About a year before she died, my mom went through the boxes and boxes of photos we had collected over the years and began organizing them into photo albums.  She made one album in particular for me.  It collects photos from throughout my childhood—though now and again you’ll find a random photo of her alone as well.  She captioned each one—names, dates, locations, etc. (though what information she chose to include is not consistent—and some of the years listed, I think, are incorrect).

These photos and handwritten captions are the basis of the section I’m working on right now.  At the good suggestion of Paula Knight, I’ve decided to slow down my process.  I’ve been struggling with completing pages and then not being quite happy with what the “finished” page looks like (a panel will seem to be missing—or an image will read differently than it did in my head).  Although I do take notes and have sketched the images before beginning “construction” of a page, these templates aren’t as elaborate as they could be.  Paula suggested that before moving to the art (which is time-consuming and so a little heartbreaking when a page doesn’t hold together right), it might be a good idea to storyboard big “chunks” of the narrative.  I agree.  Too, I think I’m at the stage where I need to see what the “big picture” will look like.

And so today I worked on some of the transition pages—pages that will connect the tree girl narrative to the “conversations with my mother” narrative—that are based upon the photos and captions included in the album my mom had made for me.   I’m not mimicking her handwriting as well as I’d like to—reminds me a little bit of how I not-so-successfully attempted to write notes in her handwriting in order to get out of P.E. class when I was in the sixth grade (I was totally busted!!!).  But these are just storyboards and I may go through at a later stage and scan the actual captions and add her writing to the images digitally.  There is something haunting about seeing the words that she wrote (a couple weeks before her death, she sat with me and, with pen in shaky hand, relabeled all of her pill bottles).  Her handwriting is very curvy and swoopy—kind of like the line that I’m using to represent her.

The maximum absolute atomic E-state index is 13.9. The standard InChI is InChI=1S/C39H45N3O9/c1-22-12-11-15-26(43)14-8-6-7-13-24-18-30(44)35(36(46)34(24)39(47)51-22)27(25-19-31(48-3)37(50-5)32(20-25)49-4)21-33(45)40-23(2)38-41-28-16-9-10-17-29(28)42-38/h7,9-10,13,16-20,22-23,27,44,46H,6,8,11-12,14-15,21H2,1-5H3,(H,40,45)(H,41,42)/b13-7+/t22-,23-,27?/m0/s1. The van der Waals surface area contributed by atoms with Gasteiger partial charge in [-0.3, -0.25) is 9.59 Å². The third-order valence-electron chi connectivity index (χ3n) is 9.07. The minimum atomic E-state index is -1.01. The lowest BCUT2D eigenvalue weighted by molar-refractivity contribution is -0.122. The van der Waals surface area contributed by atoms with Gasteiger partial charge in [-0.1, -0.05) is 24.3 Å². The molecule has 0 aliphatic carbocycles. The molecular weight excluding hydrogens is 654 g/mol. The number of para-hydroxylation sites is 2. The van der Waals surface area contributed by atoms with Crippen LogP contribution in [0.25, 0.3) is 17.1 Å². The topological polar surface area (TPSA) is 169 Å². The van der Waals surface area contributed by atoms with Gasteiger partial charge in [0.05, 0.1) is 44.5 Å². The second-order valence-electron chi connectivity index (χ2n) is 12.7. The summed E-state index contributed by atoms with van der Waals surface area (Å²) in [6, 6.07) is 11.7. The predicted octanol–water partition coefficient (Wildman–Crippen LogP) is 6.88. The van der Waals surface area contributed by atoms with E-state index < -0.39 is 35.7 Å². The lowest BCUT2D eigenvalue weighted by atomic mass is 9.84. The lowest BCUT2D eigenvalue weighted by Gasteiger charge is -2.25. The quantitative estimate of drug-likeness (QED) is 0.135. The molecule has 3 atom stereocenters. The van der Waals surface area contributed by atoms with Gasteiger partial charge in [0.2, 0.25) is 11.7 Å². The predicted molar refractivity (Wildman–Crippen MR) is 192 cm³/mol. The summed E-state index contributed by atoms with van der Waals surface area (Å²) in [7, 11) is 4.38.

Here are a few of the sketches.  Still working on the lines and the writing—and I’m planning on cutting the frames out of craft paper to create a layered effect.

photo image image (1)







Drawing Lines

I originally made a version of this set of pages back in October.  As I’m thinking about printing a few of my strips (possibly for a regional comics festival/expo in June!), I returned to this one since it works well on its own.  What do you think?  The printed version will be small … pages measuring probably 4 x 5 inches or so.  I did a pretty crappy/haphazard scan job here (there should be more shading in some of the drawings, for instance).  Sorry!  :-)

Also … this drawing emerged while I was revising the strip.  A little self-portrait that I kind of like.

Small Steps

This memory (based on an experience that happened just a few days before my mom died) is a very tender one for me—tender in terms of endearing, yes, but more in terms of very very soft … painful to the touch .  I still tear up when I see people, strangers, especially strangers, taking small steps.

My mom was a force—incredibly strong-willed, independent, stubborn—and depicting her this vulnerable became a challenge.  Initially, the images looked very different from the way they look now (I completely scrapped the initial set).  Even after I became comfortable with the direction in which I was taking them, I revised several of the words and images (some over and over again).  I’m still not sure if it’s clear; maybe it needs a little more context?

Too, I remain uncomfortable with the limited perspective I’m giving.  I was not my mother’s only (or primary) caregiver, for instance, and do no want to give any false impressions (or piss people off).  But I also do believe that this story is not about comfort—not for me and not for what it has to say about death.  So …

Okay. I am going outside now to enjoy this rare sunny day in Seattle.  :-)